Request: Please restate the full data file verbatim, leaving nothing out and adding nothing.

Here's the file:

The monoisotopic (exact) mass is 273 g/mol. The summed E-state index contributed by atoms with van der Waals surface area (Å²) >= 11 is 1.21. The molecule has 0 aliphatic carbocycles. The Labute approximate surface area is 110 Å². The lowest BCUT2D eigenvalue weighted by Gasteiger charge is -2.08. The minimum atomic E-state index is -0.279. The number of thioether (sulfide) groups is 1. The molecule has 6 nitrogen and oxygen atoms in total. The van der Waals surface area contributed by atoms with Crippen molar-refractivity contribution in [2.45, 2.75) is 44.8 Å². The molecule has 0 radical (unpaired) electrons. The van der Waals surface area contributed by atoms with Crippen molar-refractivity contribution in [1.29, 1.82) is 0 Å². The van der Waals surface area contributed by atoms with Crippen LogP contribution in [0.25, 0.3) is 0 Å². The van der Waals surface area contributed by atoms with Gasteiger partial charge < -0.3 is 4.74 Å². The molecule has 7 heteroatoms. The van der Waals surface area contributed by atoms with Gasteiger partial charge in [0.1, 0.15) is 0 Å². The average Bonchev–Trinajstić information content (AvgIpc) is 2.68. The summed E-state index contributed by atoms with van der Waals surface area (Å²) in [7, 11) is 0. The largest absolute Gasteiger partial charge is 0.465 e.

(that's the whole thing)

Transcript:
The monoisotopic (exact) mass is 273 g/mol. The summed E-state index contributed by atoms with van der Waals surface area (Å²) >= 11 is 1.21. The molecule has 0 aliphatic carbocycles. The Labute approximate surface area is 110 Å². The lowest BCUT2D eigenvalue weighted by Gasteiger charge is -2.08. The minimum atomic E-state index is -0.279. The number of thioether (sulfide) groups is 1. The molecule has 6 nitrogen and oxygen atoms in total. The van der Waals surface area contributed by atoms with Crippen molar-refractivity contribution in [2.45, 2.75) is 44.8 Å². The molecule has 0 radical (unpaired) electrons. The van der Waals surface area contributed by atoms with Crippen molar-refractivity contribution in [1.29, 1.82) is 0 Å². The van der Waals surface area contributed by atoms with Crippen LogP contribution in [0.25, 0.3) is 0 Å². The van der Waals surface area contributed by atoms with Gasteiger partial charge < -0.3 is 4.74 Å². The molecule has 7 heteroatoms. The van der Waals surface area contributed by atoms with Gasteiger partial charge in [0.1, 0.15) is 0 Å². The average Bonchev–Trinajstić information content (AvgIpc) is 2.68. The summed E-state index contributed by atoms with van der Waals surface area (Å²) in [7, 11) is 0. The largest absolute Gasteiger partial charge is 0.465 e.